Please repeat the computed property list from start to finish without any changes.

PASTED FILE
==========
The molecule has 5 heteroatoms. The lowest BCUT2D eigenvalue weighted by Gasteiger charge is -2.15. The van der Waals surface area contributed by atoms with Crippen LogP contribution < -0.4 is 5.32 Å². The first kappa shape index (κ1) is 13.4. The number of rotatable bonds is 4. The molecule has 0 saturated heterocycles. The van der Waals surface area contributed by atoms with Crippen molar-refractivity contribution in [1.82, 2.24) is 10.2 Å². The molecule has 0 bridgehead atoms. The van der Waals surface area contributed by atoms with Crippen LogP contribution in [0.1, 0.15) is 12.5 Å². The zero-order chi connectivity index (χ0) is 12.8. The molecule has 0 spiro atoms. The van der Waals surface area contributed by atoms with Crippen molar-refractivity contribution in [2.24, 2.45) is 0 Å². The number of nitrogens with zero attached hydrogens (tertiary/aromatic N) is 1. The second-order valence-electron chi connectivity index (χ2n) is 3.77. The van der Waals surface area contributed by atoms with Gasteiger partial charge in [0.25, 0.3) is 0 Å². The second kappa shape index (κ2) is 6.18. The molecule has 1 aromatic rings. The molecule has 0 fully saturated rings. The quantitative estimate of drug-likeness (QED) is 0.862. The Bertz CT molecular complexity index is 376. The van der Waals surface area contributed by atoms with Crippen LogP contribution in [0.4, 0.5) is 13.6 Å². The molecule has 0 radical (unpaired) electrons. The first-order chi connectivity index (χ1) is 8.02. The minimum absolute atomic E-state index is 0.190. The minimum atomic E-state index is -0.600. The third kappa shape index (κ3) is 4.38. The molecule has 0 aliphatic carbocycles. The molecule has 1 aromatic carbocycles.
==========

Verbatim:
The molecule has 5 heteroatoms. The lowest BCUT2D eigenvalue weighted by Gasteiger charge is -2.15. The van der Waals surface area contributed by atoms with Crippen LogP contribution < -0.4 is 5.32 Å². The first kappa shape index (κ1) is 13.4. The number of rotatable bonds is 4. The molecule has 0 saturated heterocycles. The van der Waals surface area contributed by atoms with Crippen molar-refractivity contribution in [1.82, 2.24) is 10.2 Å². The molecule has 0 bridgehead atoms. The van der Waals surface area contributed by atoms with Crippen LogP contribution in [0.1, 0.15) is 12.5 Å². The zero-order chi connectivity index (χ0) is 12.8. The molecule has 0 spiro atoms. The van der Waals surface area contributed by atoms with Crippen molar-refractivity contribution in [2.24, 2.45) is 0 Å². The number of nitrogens with zero attached hydrogens (tertiary/aromatic N) is 1. The second-order valence-electron chi connectivity index (χ2n) is 3.77. The van der Waals surface area contributed by atoms with Gasteiger partial charge in [0.25, 0.3) is 0 Å². The second kappa shape index (κ2) is 6.18. The molecule has 1 aromatic rings. The molecule has 0 fully saturated rings. The quantitative estimate of drug-likeness (QED) is 0.862. The Bertz CT molecular complexity index is 376. The van der Waals surface area contributed by atoms with Crippen LogP contribution in [0.4, 0.5) is 13.6 Å². The molecule has 0 radical (unpaired) electrons. The first-order chi connectivity index (χ1) is 8.02. The minimum absolute atomic E-state index is 0.190. The minimum atomic E-state index is -0.600. The third kappa shape index (κ3) is 4.38. The molecule has 0 aliphatic carbocycles. The molecule has 1 aromatic carbocycles.